EGU General Assembly 2022
© Author(s) 2022. This work is distributed under
the Creative Commons Attribution 4.0 License.

Rapid characterization of tsunami sources with GNSS-TEC ionospheric monitoring 

Lucie Rolland1, Edhah Munaibari1, Florian Zedek1, Sladen Anthony1, T. Dylan Mikesell2, Coïsson Pierdavide3, and Delouis Bertrand1
Lucie Rolland et al.
  • 1Université de la Côte d'Azur, OCA Géoazur, Valbonne, France (
  • 2Boise State University, Boise, USA
  • 3Université de Paris, Institut de physique du globe de Paris, France

Large earthquakes strongly shake the upper atmosphere, leaving distinctive signatures in total electron content (TEC) measured using GNSS trans-ionospheric monitoring. The ionosphere is particularly sensitive to brutal uplift motions of the ground or sea surface, triggering upward propagating mechanical waves. In specific conditions that we will detail in this presentation, GNSS-TEC measurements contain critical information on the immediate consequences of an earthquake. If accurate and provided rapidly, independent knowledge of the sea surface deformation extent and distribution could feed tsunami early warning systems.

Radio waves emitted by GNSS satellites integrate the ionospheric electron density wavefield along their propagation path. At ground level, GNSS receivers can only sense the TEC, which contains the contribution of the ionospheric wavefronts. These wavefronts are destructively or constructively integrated, depending on the involved geometry of observation. In some conditions, even a close station will not sense the TEC perturbation, while a station located 200 km away will sense large TEC fluctuations. This complex behavior mainly depends on the line-of-sight 3D geometry crossing the electron density perturbation. To study how this geometry can affect the estimation of the generating motion, we first build TEC sensitivity maps and highlight more blind or sensitive zones at the Earth’s surface. We apply the procedure to past tsunamigenic earthquakes at mid and low latitudes. Those are the 2010 Mw 7.6 Mentawaii earthquake (Indonesia), the 2016 Mw 7.8 Kaikoura earthquake (New Zealand), and the 2010 Mw 8.8 Maule earthquake (Chile). The TEC sensitivity maps allow us to investigate how the reciprocal locations of the available GNSS stations and satellites can affect the localization of the origin of the ionospheric disturbances. In a second step, we build localization maps with a full waveform method (IonoSeis software) and, where possible, with a time delay fitting method. We compare the resulting maps with the Earth’s surface deformation distribution estimated by more conventional seismo-geodetic methods. We finally show how the extension and densification of GNSS networks with multi-GNSS low-cost receivers and enhanced ionosphere monitoring could help mitigate tsunamis better.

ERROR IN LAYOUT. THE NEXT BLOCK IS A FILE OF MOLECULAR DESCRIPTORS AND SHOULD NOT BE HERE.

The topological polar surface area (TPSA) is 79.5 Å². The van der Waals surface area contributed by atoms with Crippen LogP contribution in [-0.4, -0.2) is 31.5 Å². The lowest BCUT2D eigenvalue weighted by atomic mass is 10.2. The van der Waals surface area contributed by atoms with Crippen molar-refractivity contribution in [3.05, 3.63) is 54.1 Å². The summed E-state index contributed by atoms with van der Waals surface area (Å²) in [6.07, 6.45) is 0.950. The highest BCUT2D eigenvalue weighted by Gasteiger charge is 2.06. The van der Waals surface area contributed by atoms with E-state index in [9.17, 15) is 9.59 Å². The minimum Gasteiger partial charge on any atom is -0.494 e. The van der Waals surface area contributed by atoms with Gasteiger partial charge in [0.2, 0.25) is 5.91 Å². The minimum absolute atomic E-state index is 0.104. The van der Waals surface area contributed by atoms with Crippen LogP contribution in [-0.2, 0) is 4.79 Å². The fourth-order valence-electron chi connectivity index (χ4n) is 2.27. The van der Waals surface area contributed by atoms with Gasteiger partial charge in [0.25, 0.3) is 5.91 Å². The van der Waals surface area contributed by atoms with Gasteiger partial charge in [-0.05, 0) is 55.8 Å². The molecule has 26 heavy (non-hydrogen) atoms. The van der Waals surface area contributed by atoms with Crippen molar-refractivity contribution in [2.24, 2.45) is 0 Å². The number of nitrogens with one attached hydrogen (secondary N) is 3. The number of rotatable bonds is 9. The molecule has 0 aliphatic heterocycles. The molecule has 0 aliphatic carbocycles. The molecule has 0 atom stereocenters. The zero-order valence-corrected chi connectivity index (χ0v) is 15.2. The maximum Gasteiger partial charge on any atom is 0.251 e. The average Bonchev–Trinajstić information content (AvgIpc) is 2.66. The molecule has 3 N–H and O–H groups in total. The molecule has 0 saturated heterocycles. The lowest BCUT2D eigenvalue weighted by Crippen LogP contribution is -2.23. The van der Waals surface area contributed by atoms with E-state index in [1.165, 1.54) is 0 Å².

How to cite: Rolland, L., Munaibari, E., Zedek, F., Anthony, S., Mikesell, T. D., Pierdavide, C., and Bertrand, D.: Rapid characterization of tsunami sources with GNSS-TEC ionospheric monitoring , EGU General Assembly 2022, Vienna, Austria, 23–27 May 2022, EGU22-11421,, 2022.


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